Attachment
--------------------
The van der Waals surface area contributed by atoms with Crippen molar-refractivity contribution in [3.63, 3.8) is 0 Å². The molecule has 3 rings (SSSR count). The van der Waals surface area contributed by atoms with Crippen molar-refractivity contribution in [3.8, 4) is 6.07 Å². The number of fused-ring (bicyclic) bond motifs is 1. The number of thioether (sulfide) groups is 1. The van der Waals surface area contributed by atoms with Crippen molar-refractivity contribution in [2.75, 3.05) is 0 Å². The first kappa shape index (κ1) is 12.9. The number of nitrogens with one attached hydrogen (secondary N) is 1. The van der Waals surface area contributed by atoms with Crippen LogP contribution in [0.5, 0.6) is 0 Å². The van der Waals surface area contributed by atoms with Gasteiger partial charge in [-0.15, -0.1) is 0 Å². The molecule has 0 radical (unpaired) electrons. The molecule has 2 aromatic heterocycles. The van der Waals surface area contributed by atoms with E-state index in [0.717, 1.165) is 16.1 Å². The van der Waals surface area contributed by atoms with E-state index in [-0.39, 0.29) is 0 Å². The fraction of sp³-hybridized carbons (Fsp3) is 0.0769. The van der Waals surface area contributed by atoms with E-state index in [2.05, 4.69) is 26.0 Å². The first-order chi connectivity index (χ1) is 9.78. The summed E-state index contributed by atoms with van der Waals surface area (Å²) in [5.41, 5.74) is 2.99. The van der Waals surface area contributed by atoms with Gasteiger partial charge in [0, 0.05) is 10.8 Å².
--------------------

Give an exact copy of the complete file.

The van der Waals surface area contributed by atoms with Crippen molar-refractivity contribution in [3.63, 3.8) is 0 Å². The molecule has 3 rings (SSSR count). The van der Waals surface area contributed by atoms with Crippen molar-refractivity contribution in [3.8, 4) is 6.07 Å². The number of fused-ring (bicyclic) bond motifs is 1. The number of thioether (sulfide) groups is 1. The van der Waals surface area contributed by atoms with Crippen molar-refractivity contribution in [2.75, 3.05) is 0 Å². The first kappa shape index (κ1) is 12.9. The number of nitrogens with one attached hydrogen (secondary N) is 1. The van der Waals surface area contributed by atoms with Crippen LogP contribution in [0.5, 0.6) is 0 Å². The van der Waals surface area contributed by atoms with Gasteiger partial charge in [-0.15, -0.1) is 0 Å². The molecule has 0 radical (unpaired) electrons. The molecule has 2 aromatic heterocycles. The van der Waals surface area contributed by atoms with E-state index in [0.717, 1.165) is 16.1 Å². The van der Waals surface area contributed by atoms with E-state index in [-0.39, 0.29) is 0 Å². The fraction of sp³-hybridized carbons (Fsp3) is 0.0769. The van der Waals surface area contributed by atoms with E-state index in [2.05, 4.69) is 26.0 Å². The first-order chi connectivity index (χ1) is 9.78. The summed E-state index contributed by atoms with van der Waals surface area (Å²) in [5.41, 5.74) is 2.99. The van der Waals surface area contributed by atoms with Gasteiger partial charge in [0, 0.05) is 10.8 Å².